91. John (You Can Call Me Grandma) Murphy Posted: December 15, 2004 at 04:00 PM (#1021965)
I know people get hung up on this 'negative value', but each game begins with both teams theorically having a 50% change of winning.

The problem is, theoretically, if some idiot owner had allowed Lefty Grove to pitch for his team until the day Grove died, Lefty's value would have wound up deep in the negatives. It doesn't make any sense to me that the player should be penalized for this stupidity. If anybody should be given a negative, it should be the GM and owner.
   92. karlmagnus Posted: December 15, 2004 at 04:46 PM (#1022063)
(90) Extending it to 25 players makes no sense. IF you had another team of 25 players, each at 1 game above average for the next 15 pennanats, you would win 106 games every year and probably 14 pennants (the '98 Yankees or '01 Mariners would steal one from you.) Yet the gap between the two types is not that great. In today's market, the crystal ball guy is worth a 15 year contract for about $1m-1.5m a year, and you'll take 4 but no more of his buddies (assuming they play appropriately different positions.)
   93. John (You Can Call Me Grandma) Murphy Posted: December 15, 2004 at 05:01 PM (#1022093)
Do you sign them all? They all have "value," don't they?

Only a moron would sign them all, but that still doesn't mean that a below-average player doesn't have some value in the real world. Maybe a not a lot, but not negative either.
   94. DavidFoss Posted: December 15, 2004 at 05:20 PM (#1022145)
Only a moron would sign them all, but that still doesn't mean that a below-average player doesn't have some value in the real world. Maybe a not a lot, but not negative either.

History is filled with teams that would have loved to have one of those "-1" guys to fill a hole and push them over the top.

I'm afraid I'm torn on this whole debate. I acknowledge that a low replacement level is good in showing that the "-1" guys are better than an above average september call-up or even John Paciorek. The lower baseline is also great for single-season debates where in-season durability is an issue (Ripken vs. Larkin, Mantle-62-MVP). In a single season, its logical to assume your replacement will be fairly low.

Still the higher baseline is nicer for measure "greatness" over a long career. This gives higher relative weight to peak seasons. Also, I agree with KJOK in that as time passes on your "next-year replacement" will regress fairly quickly back to the mean. So when comparing the 10-year player to the 15-year player, there are many advantages to using a higher baseline.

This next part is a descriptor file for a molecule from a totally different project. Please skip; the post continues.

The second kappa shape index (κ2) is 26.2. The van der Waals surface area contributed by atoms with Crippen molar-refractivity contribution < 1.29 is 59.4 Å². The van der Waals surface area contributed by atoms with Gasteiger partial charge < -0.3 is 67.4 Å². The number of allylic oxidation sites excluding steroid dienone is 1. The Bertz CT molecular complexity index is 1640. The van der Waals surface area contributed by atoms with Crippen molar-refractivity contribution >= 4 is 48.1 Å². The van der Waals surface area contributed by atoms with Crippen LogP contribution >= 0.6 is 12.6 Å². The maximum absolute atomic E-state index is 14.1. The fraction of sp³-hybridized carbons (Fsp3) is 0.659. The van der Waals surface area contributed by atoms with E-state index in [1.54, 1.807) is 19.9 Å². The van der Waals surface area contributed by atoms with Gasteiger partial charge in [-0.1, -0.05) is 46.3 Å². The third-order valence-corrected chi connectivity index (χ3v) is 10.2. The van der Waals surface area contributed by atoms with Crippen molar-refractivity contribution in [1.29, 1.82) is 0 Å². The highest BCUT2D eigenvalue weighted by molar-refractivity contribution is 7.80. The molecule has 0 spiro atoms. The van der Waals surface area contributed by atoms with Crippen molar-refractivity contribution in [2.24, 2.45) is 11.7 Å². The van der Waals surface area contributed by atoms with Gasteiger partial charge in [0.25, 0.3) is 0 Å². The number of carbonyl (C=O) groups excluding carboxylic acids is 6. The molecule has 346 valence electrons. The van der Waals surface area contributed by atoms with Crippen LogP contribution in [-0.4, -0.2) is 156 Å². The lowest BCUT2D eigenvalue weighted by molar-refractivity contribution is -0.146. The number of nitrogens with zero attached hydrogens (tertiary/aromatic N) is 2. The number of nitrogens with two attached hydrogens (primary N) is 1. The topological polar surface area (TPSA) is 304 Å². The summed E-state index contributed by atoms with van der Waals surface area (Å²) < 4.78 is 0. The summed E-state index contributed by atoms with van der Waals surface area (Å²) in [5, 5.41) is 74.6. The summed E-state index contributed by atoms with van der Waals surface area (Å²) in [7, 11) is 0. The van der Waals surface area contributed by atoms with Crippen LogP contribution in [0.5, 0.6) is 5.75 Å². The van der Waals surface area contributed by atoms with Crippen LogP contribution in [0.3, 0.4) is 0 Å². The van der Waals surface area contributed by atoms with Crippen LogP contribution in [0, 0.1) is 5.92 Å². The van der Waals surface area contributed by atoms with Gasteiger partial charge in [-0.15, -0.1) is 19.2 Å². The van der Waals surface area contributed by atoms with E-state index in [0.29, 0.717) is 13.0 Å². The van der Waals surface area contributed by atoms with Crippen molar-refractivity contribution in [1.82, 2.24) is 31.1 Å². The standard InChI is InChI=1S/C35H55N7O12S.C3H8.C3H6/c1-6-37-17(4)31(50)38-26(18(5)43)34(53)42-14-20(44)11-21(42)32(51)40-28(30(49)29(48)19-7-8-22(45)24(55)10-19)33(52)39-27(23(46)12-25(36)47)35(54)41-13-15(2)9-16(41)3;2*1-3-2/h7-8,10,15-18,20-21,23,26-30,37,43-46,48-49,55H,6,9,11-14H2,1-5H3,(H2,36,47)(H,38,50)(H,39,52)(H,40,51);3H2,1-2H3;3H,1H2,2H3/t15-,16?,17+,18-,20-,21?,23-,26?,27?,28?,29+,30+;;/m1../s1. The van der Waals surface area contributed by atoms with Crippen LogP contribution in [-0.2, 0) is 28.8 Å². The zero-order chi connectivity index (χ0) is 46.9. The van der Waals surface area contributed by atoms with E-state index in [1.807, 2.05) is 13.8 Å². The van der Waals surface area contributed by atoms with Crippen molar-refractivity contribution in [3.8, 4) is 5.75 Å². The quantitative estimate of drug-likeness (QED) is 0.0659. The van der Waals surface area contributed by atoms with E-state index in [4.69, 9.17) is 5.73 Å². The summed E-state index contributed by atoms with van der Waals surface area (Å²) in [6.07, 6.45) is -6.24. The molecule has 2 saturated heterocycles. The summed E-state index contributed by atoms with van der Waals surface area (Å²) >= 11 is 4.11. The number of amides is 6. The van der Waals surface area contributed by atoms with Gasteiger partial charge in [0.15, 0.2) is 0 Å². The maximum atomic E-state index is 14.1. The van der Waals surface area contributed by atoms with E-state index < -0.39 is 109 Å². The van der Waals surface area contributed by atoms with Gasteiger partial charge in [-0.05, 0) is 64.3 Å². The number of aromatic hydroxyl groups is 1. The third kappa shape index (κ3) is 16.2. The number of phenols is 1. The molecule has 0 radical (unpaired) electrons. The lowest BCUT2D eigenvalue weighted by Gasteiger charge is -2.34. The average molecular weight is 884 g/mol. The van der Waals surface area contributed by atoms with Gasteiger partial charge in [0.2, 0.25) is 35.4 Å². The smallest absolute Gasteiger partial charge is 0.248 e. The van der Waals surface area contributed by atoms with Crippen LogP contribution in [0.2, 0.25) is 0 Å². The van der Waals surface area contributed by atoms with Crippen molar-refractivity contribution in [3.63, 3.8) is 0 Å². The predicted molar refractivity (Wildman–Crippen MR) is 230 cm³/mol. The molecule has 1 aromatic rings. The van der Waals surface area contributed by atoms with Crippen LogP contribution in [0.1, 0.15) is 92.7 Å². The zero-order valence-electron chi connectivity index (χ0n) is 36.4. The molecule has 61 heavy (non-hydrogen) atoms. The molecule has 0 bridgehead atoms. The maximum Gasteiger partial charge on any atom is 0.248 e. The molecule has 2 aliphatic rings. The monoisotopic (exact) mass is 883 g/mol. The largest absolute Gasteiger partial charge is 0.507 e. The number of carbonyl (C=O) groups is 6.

Now, if I could only figure out how to combine those two. :-) Somehow rewarding the peaks of a Barry Larkin or a Willie Stargell, yet acknowledging that each spent a good chunk of nearly every season on the DL. I'll just look at both numbers for now.
   95. jimd Posted: December 15, 2004 at 07:42 PM (#1022537)
This is the "average" vs "replacement" debate, all over again.

The guy who is "1-game below .500" has positive real value; he represents an upgrade for at least 1/3rd of the league, probably more. Nobody is likely to want him for his whole career, but he will play for some organization until they acquire a better player, and he will then move on to another organization. He will not be out of work until he retires, and he will never be near being the worst player at his position in the league. There is no question that he has positive real value.

The HOM dilemma is when such a player has an unusual career shape; no peak combined with unusual durability. The "1-game below .500" full-time player is worth about 16+ Win Shares or 5+ WARP a year, and 20 years of that is over 330 career Win Shares or 1000 career WARP, benchmarks that usually indicate HOM worthiness, at least to the career voter. If such a player manages to play 20-25 years while very rarely being above average, is he a HOMer?
   96. Max Parkinson Posted: December 15, 2004 at 08:24 PM (#1022658)
Sure he is!!

After all, he had more hits and triples than Babe Ruth!

Sorry, had to be done.
   97. karlmagnus Posted: December 15, 2004 at 09:29 PM (#1022828)
Beckley's not a -1 player for 20 years, he's more of a +1 player for 20 years, which wins you the pennant if you have 25 of them. Opposition pitchers get completely dizzy and disoriented with all the triples!
   98. John (You Can Call Me Grandma) Murphy Posted: December 15, 2004 at 10:55 PM (#1023105)
If such a player manages to play 20-25 years while very rarely being above average, is he a HOMer?

Shouldn't Charlie Grimm's picture be next to that definition?
   99. PhillyBooster Posted: December 16, 2004 at 03:19 AM (#1023655)
I'm thinking of Charlie Hough. He'd give you 200 innings on league-average knuckleballs pretty much every year. He retired at age 46, after 25 years and almost 4000 innings. I don't think he'll get any HoM votes.

But what if he were still pitching today? And had started at age 12?

What if, in 2014, he retires at age 66, so instead of 216-216, he was 516-516? He's now the major league leader in wins (and losses), he's kept up that 95-99 ERA+ he had in his 40s, so when he retires his career number is exactly 100.

But, except for a few scattered years in the 1980s, he was never actually that good.
   100. John (You Can Call Me Grandma) Murphy Posted: December 16, 2004 at 03:55 AM (#1023702)
But, except for a few scattered years in the 1980s, he was never actually that good.

True, but his durability quotient is going through the roof. The career part of me would be taking notice of Mr. Hough when he became eligible.